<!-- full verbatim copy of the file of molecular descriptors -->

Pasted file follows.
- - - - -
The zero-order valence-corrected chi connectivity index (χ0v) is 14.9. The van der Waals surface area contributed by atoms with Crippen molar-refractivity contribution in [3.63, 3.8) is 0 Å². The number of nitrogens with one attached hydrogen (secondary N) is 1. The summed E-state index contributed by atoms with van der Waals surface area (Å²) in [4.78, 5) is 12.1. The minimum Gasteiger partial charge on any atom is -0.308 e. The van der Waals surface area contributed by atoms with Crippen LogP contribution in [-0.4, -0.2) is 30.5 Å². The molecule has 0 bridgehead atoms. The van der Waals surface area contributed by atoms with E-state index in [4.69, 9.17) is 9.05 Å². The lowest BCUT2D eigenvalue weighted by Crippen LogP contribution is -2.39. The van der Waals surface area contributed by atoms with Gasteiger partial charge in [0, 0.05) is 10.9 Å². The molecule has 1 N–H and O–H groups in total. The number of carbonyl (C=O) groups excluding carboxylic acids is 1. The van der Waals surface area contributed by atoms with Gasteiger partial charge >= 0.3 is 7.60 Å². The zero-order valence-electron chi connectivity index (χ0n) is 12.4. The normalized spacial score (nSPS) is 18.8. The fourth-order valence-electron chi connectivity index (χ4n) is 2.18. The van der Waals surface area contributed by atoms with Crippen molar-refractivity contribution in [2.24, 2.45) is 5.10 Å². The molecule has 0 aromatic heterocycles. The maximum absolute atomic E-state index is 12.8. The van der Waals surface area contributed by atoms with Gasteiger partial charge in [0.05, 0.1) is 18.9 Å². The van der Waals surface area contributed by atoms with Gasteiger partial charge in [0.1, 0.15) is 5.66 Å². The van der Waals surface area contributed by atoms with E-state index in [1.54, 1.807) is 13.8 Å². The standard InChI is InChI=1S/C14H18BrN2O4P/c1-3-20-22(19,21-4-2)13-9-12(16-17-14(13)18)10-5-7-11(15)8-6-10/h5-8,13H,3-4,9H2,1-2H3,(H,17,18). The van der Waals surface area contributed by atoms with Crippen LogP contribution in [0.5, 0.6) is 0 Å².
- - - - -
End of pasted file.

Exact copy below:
The zero-order valence-corrected chi connectivity index (χ0v) is 14.9. The van der Waals surface area contributed by atoms with Crippen molar-refractivity contribution in [3.63, 3.8) is 0 Å². The number of nitrogens with one attached hydrogen (secondary N) is 1. The summed E-state index contributed by atoms with van der Waals surface area (Å²) in [4.78, 5) is 12.1. The minimum Gasteiger partial charge on any atom is -0.308 e. The van der Waals surface area contributed by atoms with Crippen LogP contribution in [-0.4, -0.2) is 30.5 Å². The molecule has 0 bridgehead atoms. The van der Waals surface area contributed by atoms with E-state index in [4.69, 9.17) is 9.05 Å². The lowest BCUT2D eigenvalue weighted by Crippen LogP contribution is -2.39. The van der Waals surface area contributed by atoms with Gasteiger partial charge in [0, 0.05) is 10.9 Å². The molecule has 1 N–H and O–H groups in total. The number of carbonyl (C=O) groups excluding carboxylic acids is 1. The van der Waals surface area contributed by atoms with Gasteiger partial charge >= 0.3 is 7.60 Å². The zero-order valence-electron chi connectivity index (χ0n) is 12.4. The normalized spacial score (nSPS) is 18.8. The fourth-order valence-electron chi connectivity index (χ4n) is 2.18. The van der Waals surface area contributed by atoms with Crippen molar-refractivity contribution in [2.24, 2.45) is 5.10 Å². The molecule has 0 aromatic heterocycles. The maximum absolute atomic E-state index is 12.8. The van der Waals surface area contributed by atoms with Gasteiger partial charge in [0.05, 0.1) is 18.9 Å². The van der Waals surface area contributed by atoms with Gasteiger partial charge in [0.1, 0.15) is 5.66 Å². The van der Waals surface area contributed by atoms with E-state index in [1.54, 1.807) is 13.8 Å². The standard InChI is InChI=1S/C14H18BrN2O4P/c1-3-20-22(19,21-4-2)13-9-12(16-17-14(13)18)10-5-7-11(15)8-6-10/h5-8,13H,3-4,9H2,1-2H3,(H,17,18). The van der Waals surface area contributed by atoms with Crippen LogP contribution in [0.5, 0.6) is 0 Å².